Slideshow Bankers to Watch in 2014

Published
  • December 20 2013, 11:12am EST
11 Images Total

A look at 10 bankers who will be busy in 2014 digesting big acquisitions, finding new sources of revenue, answering critics or proving themselves in new roles.

(Image: Thinkstock)


William Demchak, PNC Financial

Demchak will complete his first year as CEO in April. The Pittsburgh company is quickly becoming a tech innovator, particularly in mobile banking, as it searches for ways to rein in expenses and offset slipping mortgage revenue. Demchak has led industry discussions about ways to rethink consumer banking and associated fees. He's also at the forefront of a more analog type of customer service: fielding customers' phone calls.

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Ray Davis, Umpqua Financial

The Portland, Ore., company is set to close its purchase of Sterling Financial of Spokane, Wash., next year. That will put Davis at the helm of a $22 billion-asset institution facing integration challenges and new Basel III capital requirements.

Ryan McInerney, Visa

McInerney became the card issuer's president at a time when it is working through a high-profile merchant services deal with JPMorgan Chase, whose retail branch operations he formerly ran. Many consider him a rising star.

Cece Stewart, Citigroup

Among American Banker's Most Powerful Women in Banking, Stewart will faces the challenge of building Citi's consumer bank at a time when most rivals are sputtering in that arena. Citi has been talking up its consumer strategy recently, which will ratchet up the pressure on Stewart to deliver.

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Steve Gardner, Pacific Premier

Gardner is a CEO who loves niches. Late last year, Pacific Premier bought a bank that targets homeowner associations. In November, the company bought a specialty finance firm that focuses on franchise lending. Now he will feel the heat to show returns.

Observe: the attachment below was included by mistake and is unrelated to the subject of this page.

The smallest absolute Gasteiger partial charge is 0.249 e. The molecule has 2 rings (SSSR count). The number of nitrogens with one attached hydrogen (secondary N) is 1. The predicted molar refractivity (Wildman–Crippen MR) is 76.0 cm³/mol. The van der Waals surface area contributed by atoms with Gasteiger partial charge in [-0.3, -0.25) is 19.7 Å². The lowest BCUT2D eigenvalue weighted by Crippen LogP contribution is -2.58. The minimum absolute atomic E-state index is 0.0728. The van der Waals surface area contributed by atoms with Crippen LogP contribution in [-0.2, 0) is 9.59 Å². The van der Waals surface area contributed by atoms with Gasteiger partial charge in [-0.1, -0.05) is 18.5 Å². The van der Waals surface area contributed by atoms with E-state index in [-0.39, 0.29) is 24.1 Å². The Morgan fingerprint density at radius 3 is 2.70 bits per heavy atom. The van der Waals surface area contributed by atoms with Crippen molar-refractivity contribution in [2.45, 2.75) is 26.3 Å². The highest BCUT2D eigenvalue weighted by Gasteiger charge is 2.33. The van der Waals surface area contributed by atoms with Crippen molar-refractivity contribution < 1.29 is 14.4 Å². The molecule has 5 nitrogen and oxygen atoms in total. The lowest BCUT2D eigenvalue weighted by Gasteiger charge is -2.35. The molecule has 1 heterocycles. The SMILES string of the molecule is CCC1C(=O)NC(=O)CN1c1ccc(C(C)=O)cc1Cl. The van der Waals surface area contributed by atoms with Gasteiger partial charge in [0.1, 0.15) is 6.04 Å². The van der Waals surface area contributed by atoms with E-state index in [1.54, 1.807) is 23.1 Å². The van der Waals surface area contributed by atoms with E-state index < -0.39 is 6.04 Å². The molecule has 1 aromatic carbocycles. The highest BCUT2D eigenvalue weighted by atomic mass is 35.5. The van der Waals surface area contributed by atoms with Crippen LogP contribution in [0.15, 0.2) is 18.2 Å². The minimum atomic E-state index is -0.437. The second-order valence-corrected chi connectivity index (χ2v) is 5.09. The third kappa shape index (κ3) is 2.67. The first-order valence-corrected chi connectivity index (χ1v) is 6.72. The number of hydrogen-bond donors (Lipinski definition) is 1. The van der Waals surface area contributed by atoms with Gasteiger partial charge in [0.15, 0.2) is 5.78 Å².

Robert Wilmers, M&T Bank

The veteran CEO wrote a heckuva letter to shareholders this spring, taking competitors and accounting firms to task. With regulators stalling M&T's purchase of Hudson City Bancorp over anti-money-laundering concerns, many are curious to see what Wilmers has to say about oversight in his 2014 missive.

Carl Chaney/John Hairston, Hancock Holding

Analysts have been pressing the co-CEOs of the Mississippi company to cut costs more aggressively. In November, Hancock reversed course and announced plans to consolidate its bank charters. The question now is whether Chaney (pictured) and Hairston will continue to slash expenses in 2014?

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Arkadi Kuhlmann, ZenBanx

Kulmann launched ING Direct in 2000 and spent a dozen years building it into a retail banking powerhouse until its Dutch-based parent was forced to sell. Ever the innovator, Kuhlmann is now CEO of ZenBanx, which is developing a mobile-banking tool that aims to revolutionize the way money is moved. "We're going to set money free so it can travel as far, as fast and as simply as people do," ZenBanx says in a video on its website.

Bryan Jordan, First Horizon

First Horizon posted a large third-quarter loss due to mortgage repurchase costs, and its lending to mortgage lenders is also stalling. Jordan's challenge at the Memphis, Tenn. company is to scrounge up revenue in a very tough environment.

Everyone at JPMorgan Chase

Jamie Dimon & Co. had quite the roller-coaster ride in 2013 with massive legal settlements and considerable executive shuffling. Who will stay in 2014? Who will go? Who will finish the year with the same job? Marianne Lake, Mary Erdoes, Matt Zames can count on intense scrutiny of their every move in the year ahead.

(Image: Bloomberg News)